2021 Biotope Aquarium showcase


While it was hard to roam last year, some pioneers still managed to research the wilderness and produce aquaria based on their findings. Here are some of the best of 2021.

The Biotope Aquarium Project (BAP) is an independent educational project aiming to motivate fishkeepers to commit to in-depth studies of aquatic environments and then apply their knowledge to a biotope aquarium of their own. As a way to showcase this, the Biotope Aquarium Project hosts an annual Biotope Aquarium Contest, open to participants from all around the world. 

The Biotope Aquarium Contest is divided into eight categories (geographic regions), with each category judged by two experts on that particular region — ichthyologists, biologists, and professional aquarists with knowledge of local ecosystems. The experts then grade each tank and advise participants on how to improve their setups to make them as close as possible to the natural biotopes. 

Participation in the contest consists of two parts. In the first, ‘Biotope In Nature’, participants are invited to share details of the research phase of the project. This part covers biotope exploration done either in situ or through online research with the assistance of other aquarists and scientists. 

The second part involves reproducing the investigated biotope as a closed ecosystem in an aquarium. This is the hands-on, creative part of the process as the aquarists are required to show their practical skills and biotope knowledge by putting together the right components — water chemistry, substrate, lighting, filter systems and décor — to provide a suitable home for all inhabitants. Of course, that also means selecting the right livestock — fish, plants, crustaceans and molluscs — to produce an accurate representation of the wilderness.

While this feature showcases the winners of the 2021 contest, 2022 is now gearing up with a pre-registration announcement due on April 20th, with registration opening on May 20th. Anyone can take part, with further information available at [email protected] 

Region 1: North America 

Everglades Wetland, Florida, USA, by Anikó Csanádi (Hungary)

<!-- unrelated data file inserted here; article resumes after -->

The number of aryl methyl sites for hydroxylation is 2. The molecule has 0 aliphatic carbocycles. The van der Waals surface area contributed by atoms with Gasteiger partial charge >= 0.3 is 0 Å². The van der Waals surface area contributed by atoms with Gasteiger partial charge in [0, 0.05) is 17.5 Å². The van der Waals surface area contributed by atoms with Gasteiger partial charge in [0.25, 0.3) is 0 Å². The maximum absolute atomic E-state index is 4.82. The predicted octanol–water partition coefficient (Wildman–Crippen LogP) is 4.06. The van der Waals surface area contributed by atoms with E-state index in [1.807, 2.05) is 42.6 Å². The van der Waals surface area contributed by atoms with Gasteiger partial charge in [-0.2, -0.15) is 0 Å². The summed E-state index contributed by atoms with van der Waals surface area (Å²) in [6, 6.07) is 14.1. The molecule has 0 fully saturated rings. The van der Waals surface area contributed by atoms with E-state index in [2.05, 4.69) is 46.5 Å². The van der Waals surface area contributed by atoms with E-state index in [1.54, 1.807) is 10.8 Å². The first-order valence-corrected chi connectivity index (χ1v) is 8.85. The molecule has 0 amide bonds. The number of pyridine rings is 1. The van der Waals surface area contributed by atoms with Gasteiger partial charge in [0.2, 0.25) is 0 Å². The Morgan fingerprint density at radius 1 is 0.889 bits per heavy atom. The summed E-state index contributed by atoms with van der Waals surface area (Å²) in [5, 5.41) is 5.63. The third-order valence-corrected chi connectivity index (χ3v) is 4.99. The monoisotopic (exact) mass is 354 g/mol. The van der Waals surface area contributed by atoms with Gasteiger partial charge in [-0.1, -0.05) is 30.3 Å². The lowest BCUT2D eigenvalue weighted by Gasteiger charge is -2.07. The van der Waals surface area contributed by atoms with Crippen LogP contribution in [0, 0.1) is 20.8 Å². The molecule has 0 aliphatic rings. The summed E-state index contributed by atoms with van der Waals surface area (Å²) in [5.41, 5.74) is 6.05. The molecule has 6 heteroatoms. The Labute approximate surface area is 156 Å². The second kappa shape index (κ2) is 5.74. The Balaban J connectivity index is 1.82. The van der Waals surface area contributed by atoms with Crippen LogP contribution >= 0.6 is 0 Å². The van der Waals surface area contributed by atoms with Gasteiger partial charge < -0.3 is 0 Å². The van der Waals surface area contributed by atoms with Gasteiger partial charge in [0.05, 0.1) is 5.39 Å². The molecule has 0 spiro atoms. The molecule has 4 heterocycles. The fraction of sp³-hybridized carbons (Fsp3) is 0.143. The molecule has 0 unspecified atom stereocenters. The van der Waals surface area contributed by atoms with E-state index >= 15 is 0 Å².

Assessed by: Fritz Rohde (NANFA) and Lawrence Kent (NANFA)

Aniko says: “North American freshwater fishes are part of my life. Some of my favourites are in the genus Elassoma, especially Elassoma evergladei. With my 90-litre fish tank, I tried to create a natural habitat for them to feel ‘at home’. There are many submerged and floating aquatic plants to provide safe and shady places to hide. I planted some Juncus to recreate the emersed area, as well. There are some leaves and some small branches on the bottom, which also comprises sand and mud.

“The lightning is moderated – not too bright – and the outflow of the water is calm. Everglades pygmy sunfish do not only live in the Everglades, but I think that this is one of the most extraordinary places on Earth with its wonderful wildlife.”

  • Tank size: 100x30x30cm
  • Temperature: 23°C
  • pH: 7.0
  • Fishes: Elassoma evergladei, Physella acuta
  • Plants: Eleocharis vivipara, Najas guadalupensis, Pistia stratiotes, Lemna minor

Region 2. Central America & Caribbean 

Lower Rio Usumacinta sidearm, Mexico, by David Nørholm (Denmark)

Assessed by: Juan Miguel Artigas Azas (Cichlid Room Companion) and Jairo Arroyave (UNAM)

David says: “Close to the riverbank, on a small sidearm to the Rio Usumacinta, surrounded by dense jungle, you find this beautiful little spot. I have tried to recreate this underwater landscape with a combination of driftwood, branches, roots, leaves, pebbles and river stones. I have also tried to recreate the sporadic aquatic vegetation that characterises areas like this.

“I have dreamt of making a Central American biotope for quite a long time, and when I suddenly got the chance to buy some beautiful wildtype Poecilia velifera, I knew this was the time.

Most of the branches and driftwood are locally collected, just as the stones, with the exception of the large river stone to the left. This is an artificial module which is used as a filter for the aquarium — perfectly hidden.”

  • Tank size: 151x51x66cm
  • Temperature: 27°C
  • pH: 7.7
  • Fishes: Poecilia velifera, Thorichthys meeki
  • Plants: Salvinia auriculata, Egeria densa, Ceratophyllum demersum, Ludwigia repens

Read the rest of the feature in the March 2022 issue. Buy the latest digital edition and read instantly on your computer, mobile or tablet device.

Prefer the print edition? Subscribe today and get your first 3 issues for £1 each